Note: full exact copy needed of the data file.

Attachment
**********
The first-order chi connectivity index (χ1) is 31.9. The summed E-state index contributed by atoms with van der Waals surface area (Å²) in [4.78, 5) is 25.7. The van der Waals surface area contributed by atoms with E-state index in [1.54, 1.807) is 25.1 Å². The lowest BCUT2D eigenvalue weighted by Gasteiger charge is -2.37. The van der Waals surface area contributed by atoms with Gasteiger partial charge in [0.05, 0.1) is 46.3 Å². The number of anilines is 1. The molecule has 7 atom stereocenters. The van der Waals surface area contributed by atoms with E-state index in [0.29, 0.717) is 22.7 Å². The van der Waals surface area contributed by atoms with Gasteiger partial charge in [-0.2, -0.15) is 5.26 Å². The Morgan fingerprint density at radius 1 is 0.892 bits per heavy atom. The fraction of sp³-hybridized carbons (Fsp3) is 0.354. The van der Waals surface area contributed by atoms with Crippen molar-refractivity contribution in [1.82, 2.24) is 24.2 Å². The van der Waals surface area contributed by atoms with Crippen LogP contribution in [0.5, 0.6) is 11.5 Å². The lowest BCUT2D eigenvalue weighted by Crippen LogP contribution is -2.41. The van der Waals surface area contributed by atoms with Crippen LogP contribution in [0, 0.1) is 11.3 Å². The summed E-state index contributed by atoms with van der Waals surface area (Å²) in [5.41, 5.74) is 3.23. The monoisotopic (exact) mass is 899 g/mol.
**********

The first-order chi connectivity index (χ1) is 31.9. The summed E-state index contributed by atoms with van der Waals surface area (Å²) in [4.78, 5) is 25.7. The van der Waals surface area contributed by atoms with E-state index in [1.54, 1.807) is 25.1 Å². The lowest BCUT2D eigenvalue weighted by Gasteiger charge is -2.37. The van der Waals surface area contributed by atoms with Gasteiger partial charge in [0.05, 0.1) is 46.3 Å². The number of anilines is 1. The molecule has 7 atom stereocenters. The van der Waals surface area contributed by atoms with E-state index in [0.29, 0.717) is 22.7 Å². The van der Waals surface area contributed by atoms with Gasteiger partial charge in [-0.2, -0.15) is 5.26 Å². The Morgan fingerprint density at radius 1 is 0.892 bits per heavy atom. The fraction of sp³-hybridized carbons (Fsp3) is 0.354. The van der Waals surface area contributed by atoms with Crippen molar-refractivity contribution in [1.82, 2.24) is 24.2 Å². The van der Waals surface area contributed by atoms with Crippen LogP contribution in [0.5, 0.6) is 11.5 Å². The lowest BCUT2D eigenvalue weighted by Crippen LogP contribution is -2.41. The van der Waals surface area contributed by atoms with Crippen LogP contribution in [0, 0.1) is 11.3 Å². The summed E-state index contributed by atoms with van der Waals surface area (Å²) in [5.41, 5.74) is 3.23. The monoisotopic (exact) mass is 899 g/mol.